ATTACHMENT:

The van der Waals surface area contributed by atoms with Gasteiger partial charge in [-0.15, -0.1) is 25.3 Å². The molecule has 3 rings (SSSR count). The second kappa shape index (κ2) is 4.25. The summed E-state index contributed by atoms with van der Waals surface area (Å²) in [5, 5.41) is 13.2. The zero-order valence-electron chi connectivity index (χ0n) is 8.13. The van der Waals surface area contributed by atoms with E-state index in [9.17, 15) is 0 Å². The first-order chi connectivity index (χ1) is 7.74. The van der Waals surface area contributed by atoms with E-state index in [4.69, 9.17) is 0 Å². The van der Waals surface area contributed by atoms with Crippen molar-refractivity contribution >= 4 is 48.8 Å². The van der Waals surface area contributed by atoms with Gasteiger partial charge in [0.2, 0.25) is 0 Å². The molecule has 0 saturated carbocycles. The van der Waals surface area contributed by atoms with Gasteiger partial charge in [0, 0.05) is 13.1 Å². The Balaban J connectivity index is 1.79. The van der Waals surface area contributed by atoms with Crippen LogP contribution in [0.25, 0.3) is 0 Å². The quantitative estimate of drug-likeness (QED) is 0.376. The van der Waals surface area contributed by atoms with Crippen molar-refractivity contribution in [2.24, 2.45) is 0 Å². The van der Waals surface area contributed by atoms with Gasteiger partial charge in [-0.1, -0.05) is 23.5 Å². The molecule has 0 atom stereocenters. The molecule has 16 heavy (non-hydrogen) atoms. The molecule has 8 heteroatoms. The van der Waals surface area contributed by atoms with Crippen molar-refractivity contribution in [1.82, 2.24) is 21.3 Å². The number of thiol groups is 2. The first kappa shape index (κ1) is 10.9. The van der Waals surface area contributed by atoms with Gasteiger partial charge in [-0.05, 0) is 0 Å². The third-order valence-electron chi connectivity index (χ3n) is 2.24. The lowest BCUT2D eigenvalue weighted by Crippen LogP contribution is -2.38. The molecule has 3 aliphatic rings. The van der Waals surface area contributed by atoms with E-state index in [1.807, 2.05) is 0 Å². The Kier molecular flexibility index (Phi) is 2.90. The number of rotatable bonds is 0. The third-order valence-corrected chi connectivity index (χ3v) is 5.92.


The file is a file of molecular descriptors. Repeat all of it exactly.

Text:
The van der Waals surface area contributed by atoms with Gasteiger partial charge in [-0.15, -0.1) is 25.3 Å². The molecule has 3 rings (SSSR count). The second kappa shape index (κ2) is 4.25. The summed E-state index contributed by atoms with van der Waals surface area (Å²) in [5, 5.41) is 13.2. The zero-order valence-electron chi connectivity index (χ0n) is 8.13. The van der Waals surface area contributed by atoms with E-state index in [9.17, 15) is 0 Å². The first-order chi connectivity index (χ1) is 7.74. The van der Waals surface area contributed by atoms with E-state index in [4.69, 9.17) is 0 Å². The van der Waals surface area contributed by atoms with Crippen molar-refractivity contribution >= 4 is 48.8 Å². The van der Waals surface area contributed by atoms with Gasteiger partial charge in [0.2, 0.25) is 0 Å². The molecule has 0 saturated carbocycles. The van der Waals surface area contributed by atoms with Gasteiger partial charge in [0, 0.05) is 13.1 Å². The Balaban J connectivity index is 1.79. The van der Waals surface area contributed by atoms with Crippen LogP contribution in [0.25, 0.3) is 0 Å². The quantitative estimate of drug-likeness (QED) is 0.376. The van der Waals surface area contributed by atoms with Crippen molar-refractivity contribution in [2.24, 2.45) is 0 Å². The van der Waals surface area contributed by atoms with Gasteiger partial charge in [-0.1, -0.05) is 23.5 Å². The molecule has 0 atom stereocenters. The molecule has 16 heavy (non-hydrogen) atoms. The molecule has 8 heteroatoms. The van der Waals surface area contributed by atoms with Crippen molar-refractivity contribution in [1.82, 2.24) is 21.3 Å². The number of thiol groups is 2. The first kappa shape index (κ1) is 10.9. The van der Waals surface area contributed by atoms with Gasteiger partial charge in [-0.05, 0) is 0 Å². The third-order valence-electron chi connectivity index (χ3n) is 2.24. The lowest BCUT2D eigenvalue weighted by Crippen LogP contribution is -2.38. The molecule has 3 aliphatic rings. The van der Waals surface area contributed by atoms with E-state index in [1.807, 2.05) is 0 Å². The Kier molecular flexibility index (Phi) is 2.90. The number of rotatable bonds is 0. The third-order valence-corrected chi connectivity index (χ3v) is 5.92.